More than one-third of consumers are likely to buy environmentally responsible products today despite tough economic times.
At the outset of the year, the word on the street was that although ‘sustainability’ is a trend that an increasing number of American consumers are looking to follow, the demand for green goods would be lower in a recessed economy given their higher price tag. Today as we approach the end of the first quarter, it appears that American consumers continue to buy green despite the dire state of the economy.
According to the results of the 2009 Cone Consumer Environmental Survey (an online survey conducted January 29-30, 2009 by Opinion Research Corporation), fewer than 8 percent of American consumers say they are less likely to change their environmental shopping habits. Here are some other interesting facts highlighted by the survey:
- 35 percent of Americans have higher interest in the environment today than they did one year ago
- 35 percent of Americans have higher expectations for companies to make and sell environmentally responsible products and services during the economic downturn
- 70 percent of Americans indicate that they are paying attention to what companies are doing with regard to the environment today, even if they cannot buy until the future
Landor Associates had predicted that although ‘green’ would be a strong trend in the USA over the course of the next decade, the sales of green brands would be lower during difficult economic times. However not only does the survey suggest otherwise but Jonathan Yohannan, Senior Vice President of Corporate Responsibility, Cone sees ‘green consumer behavior’ as a long term prospect:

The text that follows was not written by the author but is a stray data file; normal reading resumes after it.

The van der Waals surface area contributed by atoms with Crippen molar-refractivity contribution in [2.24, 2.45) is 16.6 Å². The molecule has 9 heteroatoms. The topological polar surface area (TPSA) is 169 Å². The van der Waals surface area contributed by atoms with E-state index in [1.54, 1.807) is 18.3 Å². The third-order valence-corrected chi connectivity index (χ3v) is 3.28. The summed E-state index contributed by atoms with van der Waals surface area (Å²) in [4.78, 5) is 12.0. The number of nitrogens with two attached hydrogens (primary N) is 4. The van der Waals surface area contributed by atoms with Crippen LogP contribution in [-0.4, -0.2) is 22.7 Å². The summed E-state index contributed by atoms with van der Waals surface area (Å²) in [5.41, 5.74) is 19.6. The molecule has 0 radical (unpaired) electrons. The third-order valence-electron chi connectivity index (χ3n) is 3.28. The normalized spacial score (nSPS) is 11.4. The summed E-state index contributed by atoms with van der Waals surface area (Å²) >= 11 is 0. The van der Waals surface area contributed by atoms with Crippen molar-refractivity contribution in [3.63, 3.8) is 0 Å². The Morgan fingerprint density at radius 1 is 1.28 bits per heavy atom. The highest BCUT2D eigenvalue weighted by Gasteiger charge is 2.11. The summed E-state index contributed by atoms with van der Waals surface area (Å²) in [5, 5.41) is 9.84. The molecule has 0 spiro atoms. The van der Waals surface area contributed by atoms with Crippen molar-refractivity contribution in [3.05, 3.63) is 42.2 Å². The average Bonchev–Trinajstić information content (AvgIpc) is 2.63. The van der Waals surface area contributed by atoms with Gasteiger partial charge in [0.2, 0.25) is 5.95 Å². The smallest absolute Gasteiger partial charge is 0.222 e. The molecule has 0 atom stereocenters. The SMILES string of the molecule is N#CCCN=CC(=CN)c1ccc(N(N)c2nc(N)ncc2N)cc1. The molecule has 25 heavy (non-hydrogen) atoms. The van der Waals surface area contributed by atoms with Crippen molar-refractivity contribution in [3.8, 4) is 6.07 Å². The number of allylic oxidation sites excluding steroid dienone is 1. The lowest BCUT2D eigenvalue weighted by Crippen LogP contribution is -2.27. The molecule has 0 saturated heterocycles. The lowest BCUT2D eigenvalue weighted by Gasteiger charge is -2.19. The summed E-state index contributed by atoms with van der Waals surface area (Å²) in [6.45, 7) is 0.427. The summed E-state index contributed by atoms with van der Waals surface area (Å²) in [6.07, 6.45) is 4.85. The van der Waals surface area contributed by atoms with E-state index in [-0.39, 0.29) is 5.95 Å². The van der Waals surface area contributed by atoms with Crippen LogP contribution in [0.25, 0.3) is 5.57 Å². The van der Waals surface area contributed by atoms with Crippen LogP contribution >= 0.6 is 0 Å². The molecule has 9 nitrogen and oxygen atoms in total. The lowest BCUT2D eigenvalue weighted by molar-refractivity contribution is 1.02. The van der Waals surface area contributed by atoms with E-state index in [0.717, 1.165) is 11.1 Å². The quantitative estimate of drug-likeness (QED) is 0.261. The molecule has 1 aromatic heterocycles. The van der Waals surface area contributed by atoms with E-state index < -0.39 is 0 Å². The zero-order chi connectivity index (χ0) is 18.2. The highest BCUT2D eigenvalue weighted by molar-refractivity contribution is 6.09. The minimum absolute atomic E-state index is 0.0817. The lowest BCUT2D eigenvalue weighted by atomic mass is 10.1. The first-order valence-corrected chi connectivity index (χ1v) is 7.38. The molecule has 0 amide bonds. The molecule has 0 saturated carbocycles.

“The fact that consumers continue to be interested in the environment and mindful of corporate efforts, even in the midst of a grueling recession, is evidence that this is more than just a passing trend,” says Yohannan. “Environmental responsibility is not just an expectation in times of prosperity.”
Environmental messaging is immune to consumer distrust
The survey tells us that as consumer confidence in companies dips to record lows, trust in environmental messages remains surprisingly resilient. Nearly two-thirds of the respondents said they trust companies to tell them the truth in their environmental messaging especially if they communicate their environmental commitments year-round rather than merely targeting environmental events like Earth Day.
The 2009 Cone Consumer Environmental Survey shows promise no doubt, however with a demographically representative U.S. sample of 1,087 adults, comprising 518 men and 569 women, one must be wary of taking it at face value. It is not clear whether the sampling comprised LOHAS minded consumers or just the average Joe.
For a copy of the survey fact sheet, please visit www.coneinc.com/research.
Image credit: EPA